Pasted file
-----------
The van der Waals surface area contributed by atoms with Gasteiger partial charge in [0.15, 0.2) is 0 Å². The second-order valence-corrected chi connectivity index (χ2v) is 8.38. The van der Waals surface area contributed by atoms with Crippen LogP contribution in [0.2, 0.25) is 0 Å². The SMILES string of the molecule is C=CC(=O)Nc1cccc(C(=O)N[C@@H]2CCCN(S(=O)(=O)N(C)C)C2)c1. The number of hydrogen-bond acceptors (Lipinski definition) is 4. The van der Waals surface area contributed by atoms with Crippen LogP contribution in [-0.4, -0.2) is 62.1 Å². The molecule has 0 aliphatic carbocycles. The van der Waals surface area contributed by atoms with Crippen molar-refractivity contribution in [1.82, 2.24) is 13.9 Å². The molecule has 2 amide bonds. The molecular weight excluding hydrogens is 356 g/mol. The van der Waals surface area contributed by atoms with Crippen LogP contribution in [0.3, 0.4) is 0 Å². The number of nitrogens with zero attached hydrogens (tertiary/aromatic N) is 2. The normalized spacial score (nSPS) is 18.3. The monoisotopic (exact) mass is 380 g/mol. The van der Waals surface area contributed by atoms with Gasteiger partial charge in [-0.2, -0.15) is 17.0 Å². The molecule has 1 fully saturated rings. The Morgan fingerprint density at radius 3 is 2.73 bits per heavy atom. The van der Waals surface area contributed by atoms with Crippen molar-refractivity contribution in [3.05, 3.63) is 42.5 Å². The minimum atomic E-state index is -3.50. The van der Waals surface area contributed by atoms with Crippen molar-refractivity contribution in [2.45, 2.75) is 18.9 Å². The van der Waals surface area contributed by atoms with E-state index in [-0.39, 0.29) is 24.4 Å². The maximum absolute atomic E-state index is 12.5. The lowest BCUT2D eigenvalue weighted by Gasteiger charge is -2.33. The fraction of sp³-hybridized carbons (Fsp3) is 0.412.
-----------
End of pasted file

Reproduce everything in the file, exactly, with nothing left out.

The van der Waals surface area contributed by atoms with Gasteiger partial charge in [0.15, 0.2) is 0 Å². The second-order valence-corrected chi connectivity index (χ2v) is 8.38. The van der Waals surface area contributed by atoms with Crippen LogP contribution in [0.2, 0.25) is 0 Å². The SMILES string of the molecule is C=CC(=O)Nc1cccc(C(=O)N[C@@H]2CCCN(S(=O)(=O)N(C)C)C2)c1. The number of hydrogen-bond acceptors (Lipinski definition) is 4. The van der Waals surface area contributed by atoms with Crippen LogP contribution in [-0.4, -0.2) is 62.1 Å². The molecule has 0 aliphatic carbocycles. The van der Waals surface area contributed by atoms with Crippen molar-refractivity contribution in [1.82, 2.24) is 13.9 Å². The molecule has 2 amide bonds. The molecular weight excluding hydrogens is 356 g/mol. The van der Waals surface area contributed by atoms with Crippen LogP contribution in [0.3, 0.4) is 0 Å². The number of nitrogens with zero attached hydrogens (tertiary/aromatic N) is 2. The normalized spacial score (nSPS) is 18.3. The monoisotopic (exact) mass is 380 g/mol. The van der Waals surface area contributed by atoms with Gasteiger partial charge in [-0.2, -0.15) is 17.0 Å². The molecule has 1 fully saturated rings. The Morgan fingerprint density at radius 3 is 2.73 bits per heavy atom. The van der Waals surface area contributed by atoms with Crippen molar-refractivity contribution in [3.05, 3.63) is 42.5 Å². The minimum atomic E-state index is -3.50. The van der Waals surface area contributed by atoms with Crippen molar-refractivity contribution in [2.45, 2.75) is 18.9 Å². The van der Waals surface area contributed by atoms with E-state index in [-0.39, 0.29) is 24.4 Å². The maximum absolute atomic E-state index is 12.5. The lowest BCUT2D eigenvalue weighted by Gasteiger charge is -2.33. The fraction of sp³-hybridized carbons (Fsp3) is 0.412.